BC Bike Life
We know your legs get a ton of exercise when riding your bike, but we can overlook the load our upper bodies take. Here are 5 great stretches from our Director of Wellness to do post-ride or race to keep you in the game!
In 2017 I ran a Maxxis Minion DHR II (2.3″) TR (tubeless ready ) with an EXO casing (thicker, some insurance against flats) and 3C rubber (little stickier for better traction) that was all in one tire in the front and a Maxxis IKON in the rear – 2.2″ TR, EXO, 3C.
BC Bike Race is proud to release their third feature film, THE JOURNEY. Follow the international field of racers from the moment they affix their race plates to their bars to the tears of joy and exhaustion as they cross the final finish line seven days later.
Summer temperatures mean a lot of things: Rides to watering holes and streams become a lot more fun, we have to focus on staying hydrated, we get to enjoy more hours in the sun before it’s dark, and all that extra sweat can lead to some … less than comfortable moments, specifically for your nether regions.
Pre-pro-rider-career, when I was dreaming of being a ski-bum, I read ‘Inner Skiing’ by Tim Gallwey. I started mountain biking soon after that time, and this body-mind awareness approach shaped my learning progression from xc riding to professional mountain bike trials rider.
Ever wondered what to do when you get off your bike? Here’s a little stretch routine for your lower body, to do after your training rides or a race-week stage.read more
The access agreement requires BCBR to provide TimberWest with their trail maps and event details in advance of publishing and marketing tickets to the yearly race, providing time for discussion or amendments to the trial maps depending on the operation of the working forest.
Two days ago [Sechelt to Langdale] was probably my favorite, because I still had some hands to hold on to the bars. I remember turning onto a section of trail where it looked like it had just been cut, I was in fifth so there were was the track from the dirt bike, and four other people, and then me and it was moss on either side and in my mind I was like, ‘this is exactly the photo I’ve seen a million times of riding in BC and I’m doing it right now.’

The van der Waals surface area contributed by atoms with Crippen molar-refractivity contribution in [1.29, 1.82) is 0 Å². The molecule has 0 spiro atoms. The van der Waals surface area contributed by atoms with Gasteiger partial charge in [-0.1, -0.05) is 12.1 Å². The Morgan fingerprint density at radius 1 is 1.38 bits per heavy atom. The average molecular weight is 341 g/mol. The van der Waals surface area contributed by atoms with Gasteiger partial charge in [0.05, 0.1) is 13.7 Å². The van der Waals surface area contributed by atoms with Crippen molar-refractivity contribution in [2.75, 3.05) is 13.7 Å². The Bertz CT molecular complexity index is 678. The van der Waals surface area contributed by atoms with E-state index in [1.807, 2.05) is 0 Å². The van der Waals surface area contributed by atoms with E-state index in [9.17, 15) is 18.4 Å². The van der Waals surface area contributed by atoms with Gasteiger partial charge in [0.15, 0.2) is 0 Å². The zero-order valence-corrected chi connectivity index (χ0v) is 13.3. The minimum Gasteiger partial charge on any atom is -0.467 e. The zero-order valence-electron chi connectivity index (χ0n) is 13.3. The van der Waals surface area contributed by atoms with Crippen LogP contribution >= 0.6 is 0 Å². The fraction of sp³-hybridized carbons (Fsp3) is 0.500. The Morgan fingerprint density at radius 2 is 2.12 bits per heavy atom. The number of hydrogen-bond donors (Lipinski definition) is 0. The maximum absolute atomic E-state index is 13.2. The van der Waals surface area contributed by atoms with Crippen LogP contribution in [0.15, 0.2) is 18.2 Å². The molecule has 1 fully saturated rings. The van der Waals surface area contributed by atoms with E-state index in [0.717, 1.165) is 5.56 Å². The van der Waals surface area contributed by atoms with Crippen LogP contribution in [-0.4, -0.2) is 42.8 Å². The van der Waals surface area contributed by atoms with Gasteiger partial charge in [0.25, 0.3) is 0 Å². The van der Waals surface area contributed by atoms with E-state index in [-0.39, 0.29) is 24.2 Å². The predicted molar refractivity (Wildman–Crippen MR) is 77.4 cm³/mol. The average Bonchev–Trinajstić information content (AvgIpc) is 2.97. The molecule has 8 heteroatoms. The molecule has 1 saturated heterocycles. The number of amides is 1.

It was a bit of a surprise to be up there [in the standings], more than I expected. It was really fun, I’ve raced with those guys – Stephen and Kabush, a lot in the past. So it’s pretty fun to get back in the mix just a little bit with them before they decided to actually go fast on the climbs!
Day 1 is really hard because it’s just such a shock to the system. I haven’t raced a full Marathon XC in probably five years and it took about a day or two to remember what it was like and how to pace yourself. It’s so much different than enduro. The first day I just went as hard as I could, and I definitely put myself at the red line and didn’t recover from that. Day 2 was better and every day I feel like I’ve just been getting better. I know when the front guys start sprinting, I know ‘okay, just let them go’ and I’ll just try to catch them on the descents. I’m happy with where I’ve been finishing – the first day I really wanted to prove that I could finish well, so after that, and I kind of did, I was like, ‘okay, I can just have fun and enjoy it more.’
The changes to the BC Bike Race course this year are both big and small, but regardless of size, they all achieve the same goals; more singletrack. With the introduction of the Cowichan Valley as the new Day, 1 Squamish will be the new Day 7 and the communities in between will flow in the same order along the rugged west coast of British Columbia; Cumberland, Powell River, Earls Cove to Sechelt, Sechelt to Langdale, North Vancouver, and Squamish. Whistler, formerly the site of Day 7, will now be an optional Day 8 upgrade for racers where they experience all that it has to offer.read more
With his decades of competitive mountain bike racing experience, Andreas Hestler has certainly picked up a few tips and tricks to make the race experience as comfortable and enjoyable as possible. From Base Camp necessities to extra racing gear and team dynamics, Dre shares a few pointers for you to ponder while pulling together your gear and packing your bags for BC Bike Race.read more
Yes, it is structured for a professional, but all things are relative. We have had generalization so far and remember it’s the training for the training that we do, and some would even say the training should be harder than the racing. If you can make this commitment and stick to the principles, then you will be able to enjoy the BC Bike Race.
March is here and it’s time to begin phasing biking into our program, it should be making 70-80% of your regime by now unless you are completely snowed in. If that’s the case, then you will adjust your program accordingly (more XC ski and indoor cycle training to compliment).
So, it’s January and you’re ready to get going, but how do you lay down a systematic approach to those goals that you’ve set? Again, I will refer to the ‘looking backward’ philosophy. If BC Bike Race is the goal, then let’s look backward from race day. You will want to include one travel and one recovery day before, from January 1, you should have roughly six months of workable time.read more